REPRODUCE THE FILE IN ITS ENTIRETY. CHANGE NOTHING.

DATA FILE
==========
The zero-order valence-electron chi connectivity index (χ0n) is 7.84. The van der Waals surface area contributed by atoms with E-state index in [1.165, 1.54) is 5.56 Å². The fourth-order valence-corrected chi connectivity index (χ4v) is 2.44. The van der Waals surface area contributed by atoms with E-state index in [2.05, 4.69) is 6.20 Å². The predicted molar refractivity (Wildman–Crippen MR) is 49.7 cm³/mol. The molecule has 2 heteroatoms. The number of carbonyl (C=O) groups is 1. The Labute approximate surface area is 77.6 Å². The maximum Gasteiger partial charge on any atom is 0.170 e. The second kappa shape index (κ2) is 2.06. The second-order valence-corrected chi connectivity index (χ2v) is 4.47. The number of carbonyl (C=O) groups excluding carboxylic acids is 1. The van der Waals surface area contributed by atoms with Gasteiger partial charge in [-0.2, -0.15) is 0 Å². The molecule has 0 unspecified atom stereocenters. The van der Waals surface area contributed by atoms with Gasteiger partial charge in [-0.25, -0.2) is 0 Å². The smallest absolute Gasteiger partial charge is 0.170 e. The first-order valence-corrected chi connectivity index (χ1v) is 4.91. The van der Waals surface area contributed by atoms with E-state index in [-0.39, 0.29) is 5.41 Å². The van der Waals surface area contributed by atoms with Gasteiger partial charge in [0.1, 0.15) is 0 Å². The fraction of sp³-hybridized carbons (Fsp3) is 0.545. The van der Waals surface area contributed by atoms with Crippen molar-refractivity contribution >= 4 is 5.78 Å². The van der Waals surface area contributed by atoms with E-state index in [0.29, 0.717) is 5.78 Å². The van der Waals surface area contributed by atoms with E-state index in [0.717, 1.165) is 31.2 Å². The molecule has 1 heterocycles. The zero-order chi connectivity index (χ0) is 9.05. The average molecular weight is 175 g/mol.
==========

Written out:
The zero-order valence-electron chi connectivity index (χ0n) is 7.84. The van der Waals surface area contributed by atoms with E-state index in [1.165, 1.54) is 5.56 Å². The fourth-order valence-corrected chi connectivity index (χ4v) is 2.44. The van der Waals surface area contributed by atoms with E-state index in [2.05, 4.69) is 6.20 Å². The predicted molar refractivity (Wildman–Crippen MR) is 49.7 cm³/mol. The molecule has 2 heteroatoms. The number of carbonyl (C=O) groups is 1. The Labute approximate surface area is 77.6 Å². The maximum Gasteiger partial charge on any atom is 0.170 e. The second kappa shape index (κ2) is 2.06. The second-order valence-corrected chi connectivity index (χ2v) is 4.47. The number of carbonyl (C=O) groups excluding carboxylic acids is 1. The van der Waals surface area contributed by atoms with Gasteiger partial charge in [-0.2, -0.15) is 0 Å². The molecule has 0 unspecified atom stereocenters. The van der Waals surface area contributed by atoms with Gasteiger partial charge in [-0.25, -0.2) is 0 Å². The smallest absolute Gasteiger partial charge is 0.170 e. The first-order valence-corrected chi connectivity index (χ1v) is 4.91. The van der Waals surface area contributed by atoms with E-state index in [-0.39, 0.29) is 5.41 Å². The van der Waals surface area contributed by atoms with Gasteiger partial charge in [0.1, 0.15) is 0 Å². The fraction of sp³-hybridized carbons (Fsp3) is 0.545. The van der Waals surface area contributed by atoms with Crippen molar-refractivity contribution >= 4 is 5.78 Å². The van der Waals surface area contributed by atoms with E-state index in [0.29, 0.717) is 5.78 Å². The van der Waals surface area contributed by atoms with E-state index in [0.717, 1.165) is 31.2 Å². The molecule has 1 heterocycles. The zero-order chi connectivity index (χ0) is 9.05. The average molecular weight is 175 g/mol.